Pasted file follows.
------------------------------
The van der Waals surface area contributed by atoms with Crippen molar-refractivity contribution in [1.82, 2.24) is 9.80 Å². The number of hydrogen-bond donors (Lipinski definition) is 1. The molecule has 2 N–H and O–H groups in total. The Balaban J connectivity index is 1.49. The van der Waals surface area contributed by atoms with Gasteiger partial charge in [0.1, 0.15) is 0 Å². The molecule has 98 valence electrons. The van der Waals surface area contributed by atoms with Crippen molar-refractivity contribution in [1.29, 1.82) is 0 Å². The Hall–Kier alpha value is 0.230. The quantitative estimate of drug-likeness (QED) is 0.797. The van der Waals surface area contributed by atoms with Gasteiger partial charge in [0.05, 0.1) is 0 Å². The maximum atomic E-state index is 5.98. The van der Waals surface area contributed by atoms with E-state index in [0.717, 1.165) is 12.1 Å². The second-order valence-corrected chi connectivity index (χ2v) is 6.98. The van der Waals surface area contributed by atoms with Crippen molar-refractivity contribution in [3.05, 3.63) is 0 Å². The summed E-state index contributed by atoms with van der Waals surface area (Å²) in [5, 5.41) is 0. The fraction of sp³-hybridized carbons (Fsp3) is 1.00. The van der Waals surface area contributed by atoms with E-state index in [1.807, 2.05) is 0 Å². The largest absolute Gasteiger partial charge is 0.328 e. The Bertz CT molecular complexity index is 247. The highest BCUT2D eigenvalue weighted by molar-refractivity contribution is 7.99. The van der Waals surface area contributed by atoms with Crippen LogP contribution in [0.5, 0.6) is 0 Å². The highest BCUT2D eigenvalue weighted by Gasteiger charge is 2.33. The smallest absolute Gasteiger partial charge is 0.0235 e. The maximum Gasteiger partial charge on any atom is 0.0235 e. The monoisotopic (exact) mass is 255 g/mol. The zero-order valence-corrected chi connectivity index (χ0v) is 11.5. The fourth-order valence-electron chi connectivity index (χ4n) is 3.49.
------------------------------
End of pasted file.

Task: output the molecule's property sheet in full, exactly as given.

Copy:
The van der Waals surface area contributed by atoms with Crippen molar-refractivity contribution in [1.82, 2.24) is 9.80 Å². The number of hydrogen-bond donors (Lipinski definition) is 1. The molecule has 2 N–H and O–H groups in total. The Balaban J connectivity index is 1.49. The van der Waals surface area contributed by atoms with Gasteiger partial charge in [0.1, 0.15) is 0 Å². The molecule has 98 valence electrons. The van der Waals surface area contributed by atoms with Crippen molar-refractivity contribution in [1.29, 1.82) is 0 Å². The Hall–Kier alpha value is 0.230. The quantitative estimate of drug-likeness (QED) is 0.797. The van der Waals surface area contributed by atoms with Gasteiger partial charge in [0.05, 0.1) is 0 Å². The maximum atomic E-state index is 5.98. The van der Waals surface area contributed by atoms with E-state index in [0.717, 1.165) is 12.1 Å². The second-order valence-corrected chi connectivity index (χ2v) is 6.98. The van der Waals surface area contributed by atoms with Crippen molar-refractivity contribution in [3.05, 3.63) is 0 Å². The summed E-state index contributed by atoms with van der Waals surface area (Å²) in [5, 5.41) is 0. The fraction of sp³-hybridized carbons (Fsp3) is 1.00. The van der Waals surface area contributed by atoms with E-state index in [1.807, 2.05) is 0 Å². The largest absolute Gasteiger partial charge is 0.328 e. The Bertz CT molecular complexity index is 247. The highest BCUT2D eigenvalue weighted by molar-refractivity contribution is 7.99. The van der Waals surface area contributed by atoms with Crippen LogP contribution in [0.5, 0.6) is 0 Å². The highest BCUT2D eigenvalue weighted by Gasteiger charge is 2.33. The smallest absolute Gasteiger partial charge is 0.0235 e. The maximum Gasteiger partial charge on any atom is 0.0235 e. The monoisotopic (exact) mass is 255 g/mol. The zero-order valence-corrected chi connectivity index (χ0v) is 11.5. The fourth-order valence-electron chi connectivity index (χ4n) is 3.49.